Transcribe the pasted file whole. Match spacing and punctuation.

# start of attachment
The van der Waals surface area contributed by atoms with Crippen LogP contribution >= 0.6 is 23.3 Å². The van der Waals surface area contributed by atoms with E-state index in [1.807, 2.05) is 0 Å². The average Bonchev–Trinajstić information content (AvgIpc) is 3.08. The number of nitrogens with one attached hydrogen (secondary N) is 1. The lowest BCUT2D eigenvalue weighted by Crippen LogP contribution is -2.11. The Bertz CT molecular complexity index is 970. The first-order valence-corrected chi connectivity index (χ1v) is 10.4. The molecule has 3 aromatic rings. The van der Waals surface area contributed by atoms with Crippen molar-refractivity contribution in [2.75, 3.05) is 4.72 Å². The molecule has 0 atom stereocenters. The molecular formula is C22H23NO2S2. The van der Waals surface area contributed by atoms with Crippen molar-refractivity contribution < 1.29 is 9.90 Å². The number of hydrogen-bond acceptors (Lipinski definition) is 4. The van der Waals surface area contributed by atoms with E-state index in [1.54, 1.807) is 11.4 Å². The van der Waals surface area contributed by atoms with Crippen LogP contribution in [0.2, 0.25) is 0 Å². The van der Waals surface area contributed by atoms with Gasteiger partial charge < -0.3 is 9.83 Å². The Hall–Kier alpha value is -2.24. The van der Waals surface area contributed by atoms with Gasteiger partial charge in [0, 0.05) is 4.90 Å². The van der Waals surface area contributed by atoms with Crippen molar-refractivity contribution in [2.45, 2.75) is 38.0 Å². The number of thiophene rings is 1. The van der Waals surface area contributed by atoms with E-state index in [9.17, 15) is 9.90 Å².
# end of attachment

The van der Waals surface area contributed by atoms with Crippen LogP contribution >= 0.6 is 23.3 Å². The van der Waals surface area contributed by atoms with E-state index in [1.807, 2.05) is 0 Å². The average Bonchev–Trinajstić information content (AvgIpc) is 3.08. The number of nitrogens with one attached hydrogen (secondary N) is 1. The lowest BCUT2D eigenvalue weighted by Crippen LogP contribution is -2.11. The Bertz CT molecular complexity index is 970. The first-order valence-corrected chi connectivity index (χ1v) is 10.4. The molecule has 3 aromatic rings. The van der Waals surface area contributed by atoms with Crippen molar-refractivity contribution in [2.75, 3.05) is 4.72 Å². The molecule has 0 atom stereocenters. The molecular formula is C22H23NO2S2. The van der Waals surface area contributed by atoms with Crippen molar-refractivity contribution < 1.29 is 9.90 Å². The number of hydrogen-bond acceptors (Lipinski definition) is 4. The van der Waals surface area contributed by atoms with E-state index in [1.54, 1.807) is 11.4 Å². The van der Waals surface area contributed by atoms with Crippen LogP contribution in [0.2, 0.25) is 0 Å². The van der Waals surface area contributed by atoms with Gasteiger partial charge < -0.3 is 9.83 Å². The Hall–Kier alpha value is -2.24. The van der Waals surface area contributed by atoms with Gasteiger partial charge in [0, 0.05) is 4.90 Å². The van der Waals surface area contributed by atoms with Crippen molar-refractivity contribution in [2.45, 2.75) is 38.0 Å². The number of thiophene rings is 1. The van der Waals surface area contributed by atoms with E-state index in [9.17, 15) is 9.90 Å².